“Smell that?” The aroma is unmistakable. Somebody in this restaurant is smoking weed. I glance around the dining room to see if I can spot the illicit doobie.
And there they are. There’s a girl at the bar pinching a lit roach between her fingers, although she isn’t bringing it to her lips.
And over there, on the patio, I see a dude passing a joint to his friend as they both laugh and toast their cocktails.[related_articles location=”left” show_article_date=”false” article_type=”automatic-primary-section” curated_ids=””]“What’s going on here?” I whisper to the waitress at Pacific Hideaway, the new restaurant inside the recently revamped Kimpton Shorebreak Hotel in Huntington Beach.
“Dazed and confused,” she says.
“No kidding,” I say.
“No, really,” she says, pointing to the menu, tapping her finger on a cocktail called “Dazed and Confused.”
It’s a drink made with rum, pineapple juice, ginger and lime. I look up at her, confused.
“It comes with a little joint,” she says. “But don’t worry. It’s not real. It’s just herbs or something.”
But of course “herbs” is what we used to call it back in the day. “I’ll have one of those,” I say.
It’s a great drink. It is somewhat sweet without veering into tiki territory. It’s more sophisticated than that. It arrives with a smoldering roach clipped to the rim of the drink with a miniature clothespin. While not exactly skunk weed, it really does smell like reefer.
The drinks here are universally great. What’s even better than the Dazed and Confused is the Trickster, a cocktail made with mezcal, tequila and ancho chile liqueur. And the Bloody Mary might be the best you’ll try this year.
The restaurant itself is beautiful. The dining room is breezy and fun, with garage-style doors opened onto a patio that overhangs 5th Street, offering a VIP perspective of local street life and partial views of the beach. The vibe feels slightly like a mythical Ensenada beach resort, with a few Mexican pigskin chairs and a couple of faux swings incorporated into the eclectic mix of furniture.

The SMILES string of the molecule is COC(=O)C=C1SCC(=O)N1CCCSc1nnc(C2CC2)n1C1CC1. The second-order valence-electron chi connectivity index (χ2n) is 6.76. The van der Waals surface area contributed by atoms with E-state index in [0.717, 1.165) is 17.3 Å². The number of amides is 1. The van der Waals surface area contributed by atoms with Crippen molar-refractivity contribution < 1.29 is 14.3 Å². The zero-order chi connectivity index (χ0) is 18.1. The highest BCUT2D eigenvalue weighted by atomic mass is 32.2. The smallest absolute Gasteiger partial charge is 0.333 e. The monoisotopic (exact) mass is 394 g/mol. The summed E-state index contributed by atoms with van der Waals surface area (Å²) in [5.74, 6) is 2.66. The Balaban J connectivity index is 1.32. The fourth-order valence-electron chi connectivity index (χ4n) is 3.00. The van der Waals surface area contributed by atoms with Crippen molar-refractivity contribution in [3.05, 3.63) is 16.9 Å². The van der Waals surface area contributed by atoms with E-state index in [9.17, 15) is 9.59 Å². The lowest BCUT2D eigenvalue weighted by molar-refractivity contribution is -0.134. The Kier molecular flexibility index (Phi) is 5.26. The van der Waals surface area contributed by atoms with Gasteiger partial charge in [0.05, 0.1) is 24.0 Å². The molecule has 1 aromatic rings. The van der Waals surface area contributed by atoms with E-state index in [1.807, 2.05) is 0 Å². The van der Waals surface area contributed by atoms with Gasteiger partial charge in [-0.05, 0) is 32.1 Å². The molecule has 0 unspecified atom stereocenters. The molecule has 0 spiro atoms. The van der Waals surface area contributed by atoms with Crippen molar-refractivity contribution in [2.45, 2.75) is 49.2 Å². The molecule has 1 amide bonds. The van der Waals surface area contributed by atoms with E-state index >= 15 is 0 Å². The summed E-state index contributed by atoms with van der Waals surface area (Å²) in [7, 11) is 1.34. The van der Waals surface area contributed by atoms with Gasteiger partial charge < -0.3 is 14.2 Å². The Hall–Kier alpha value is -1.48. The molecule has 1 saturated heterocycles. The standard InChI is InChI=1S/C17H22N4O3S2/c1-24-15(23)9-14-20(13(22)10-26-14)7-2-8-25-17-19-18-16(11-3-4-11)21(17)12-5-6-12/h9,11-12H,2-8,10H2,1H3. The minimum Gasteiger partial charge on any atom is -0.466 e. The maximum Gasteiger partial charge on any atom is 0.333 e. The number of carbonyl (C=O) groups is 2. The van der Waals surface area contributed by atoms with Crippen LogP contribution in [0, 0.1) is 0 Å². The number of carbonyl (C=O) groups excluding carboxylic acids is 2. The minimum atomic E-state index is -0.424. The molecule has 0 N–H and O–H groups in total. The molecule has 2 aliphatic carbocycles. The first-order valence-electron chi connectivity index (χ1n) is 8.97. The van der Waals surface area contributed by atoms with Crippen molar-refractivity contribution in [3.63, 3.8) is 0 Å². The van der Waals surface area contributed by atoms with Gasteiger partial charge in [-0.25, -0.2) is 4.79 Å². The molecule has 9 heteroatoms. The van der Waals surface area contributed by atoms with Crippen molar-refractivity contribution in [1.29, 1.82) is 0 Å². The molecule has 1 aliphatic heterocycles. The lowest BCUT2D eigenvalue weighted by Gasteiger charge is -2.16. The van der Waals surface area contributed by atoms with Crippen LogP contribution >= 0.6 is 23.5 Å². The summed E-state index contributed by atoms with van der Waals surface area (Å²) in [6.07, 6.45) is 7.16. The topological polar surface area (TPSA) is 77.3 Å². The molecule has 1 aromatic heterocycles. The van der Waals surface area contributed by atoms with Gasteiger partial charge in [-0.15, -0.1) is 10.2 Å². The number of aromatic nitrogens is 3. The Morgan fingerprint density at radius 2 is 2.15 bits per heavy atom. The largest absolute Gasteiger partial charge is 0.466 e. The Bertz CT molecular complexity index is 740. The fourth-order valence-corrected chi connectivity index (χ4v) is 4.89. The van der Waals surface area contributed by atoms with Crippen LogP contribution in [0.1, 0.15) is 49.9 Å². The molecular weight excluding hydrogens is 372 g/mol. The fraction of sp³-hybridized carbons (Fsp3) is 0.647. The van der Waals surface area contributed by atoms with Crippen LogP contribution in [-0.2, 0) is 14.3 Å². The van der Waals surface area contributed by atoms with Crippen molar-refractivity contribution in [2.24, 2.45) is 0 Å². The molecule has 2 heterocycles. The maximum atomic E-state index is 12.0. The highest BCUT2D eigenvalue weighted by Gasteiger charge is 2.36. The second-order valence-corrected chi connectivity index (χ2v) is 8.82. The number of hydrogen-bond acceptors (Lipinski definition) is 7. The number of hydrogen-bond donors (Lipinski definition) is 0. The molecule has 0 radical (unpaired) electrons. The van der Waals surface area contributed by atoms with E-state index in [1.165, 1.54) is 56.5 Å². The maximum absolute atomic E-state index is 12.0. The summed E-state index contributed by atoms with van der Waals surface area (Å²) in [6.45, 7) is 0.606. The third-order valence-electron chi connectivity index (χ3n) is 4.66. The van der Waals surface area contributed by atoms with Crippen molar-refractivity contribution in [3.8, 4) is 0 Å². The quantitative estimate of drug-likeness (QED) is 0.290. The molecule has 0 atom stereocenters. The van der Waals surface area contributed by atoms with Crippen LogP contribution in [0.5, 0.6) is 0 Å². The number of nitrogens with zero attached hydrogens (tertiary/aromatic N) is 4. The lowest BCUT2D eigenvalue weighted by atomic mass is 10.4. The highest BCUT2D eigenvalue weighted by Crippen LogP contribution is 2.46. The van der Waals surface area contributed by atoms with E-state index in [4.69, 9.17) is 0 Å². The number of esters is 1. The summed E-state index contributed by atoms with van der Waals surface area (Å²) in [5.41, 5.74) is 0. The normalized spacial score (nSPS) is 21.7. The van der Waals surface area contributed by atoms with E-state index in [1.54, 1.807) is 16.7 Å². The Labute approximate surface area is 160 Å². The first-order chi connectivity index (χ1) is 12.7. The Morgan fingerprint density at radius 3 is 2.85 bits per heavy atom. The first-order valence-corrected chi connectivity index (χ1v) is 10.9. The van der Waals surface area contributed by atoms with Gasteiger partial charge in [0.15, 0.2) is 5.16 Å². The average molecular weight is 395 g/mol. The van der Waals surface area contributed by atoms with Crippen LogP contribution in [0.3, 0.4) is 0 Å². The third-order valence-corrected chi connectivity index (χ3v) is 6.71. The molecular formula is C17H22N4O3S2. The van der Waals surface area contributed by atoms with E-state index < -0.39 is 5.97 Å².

The menu flirts with flavors from Mexico and Asia. It’s an interesting juxtaposition of cultures. The thread that loosely ties it all together is a beachfront theme. Not everything works, but there are some very good dishes in the mix. For example, the Lao-inspired sausage with crispy rice is a highly reputable riff on the classic Thai/Lao salad.
Lacquered pork spare ribs blur the line between an American smokehouse and the sweet sticky spareribs of Chinese dim sum. The ribs are meaty and tender oddly satisfying.
Amberjack crudo is nicely done, as are the mussels in coconut curry. Meanwhile, the tuna tacos are a stark reminder that you are in a hotel restaurant. Although perfectly edible, I probably wouldn’t order them again.
I think I would have liked the beer can chicken better if it weren’t bogged down in a thick sludge of black bean puree. And I might have enjoyed the tres leches more if the kitchen hadn’t called it tres leches because that’s simply not what it is. They’re setting you up for disappointment by teasing you with a Mexican classic when what they’re really serving is strawberry shortcake. Adjust your expectations accordingly.
Dinner is better than lunch, primarily because the lunch menu is comprised mostly of breakfast foods. In all fairness, though, they don’t call it lunch. They call it brunch (served every day, not just weekends). And for what it’s worth, the huevos rancheros are very good. As is the banana-nut French toast, which isn’t really French toast but rather a huge plate of fried banana bread with syrup and fruit. It is ridiculously sweet but undoubtedly delicious, particularly if you enjoy dessert as the main course.
It’s important not to get your hopes up about service here. It will be slow and probably somewhat scatterbrained. It might even be downright dazed and confused. Coincidence?
Where: Kimpton Shorebreak Hotel, 500 Pacific Coast Hwy., 2nd floor (entrance on 5th Street), Huntington Beach
When: Breakfast, lunch and dinner daily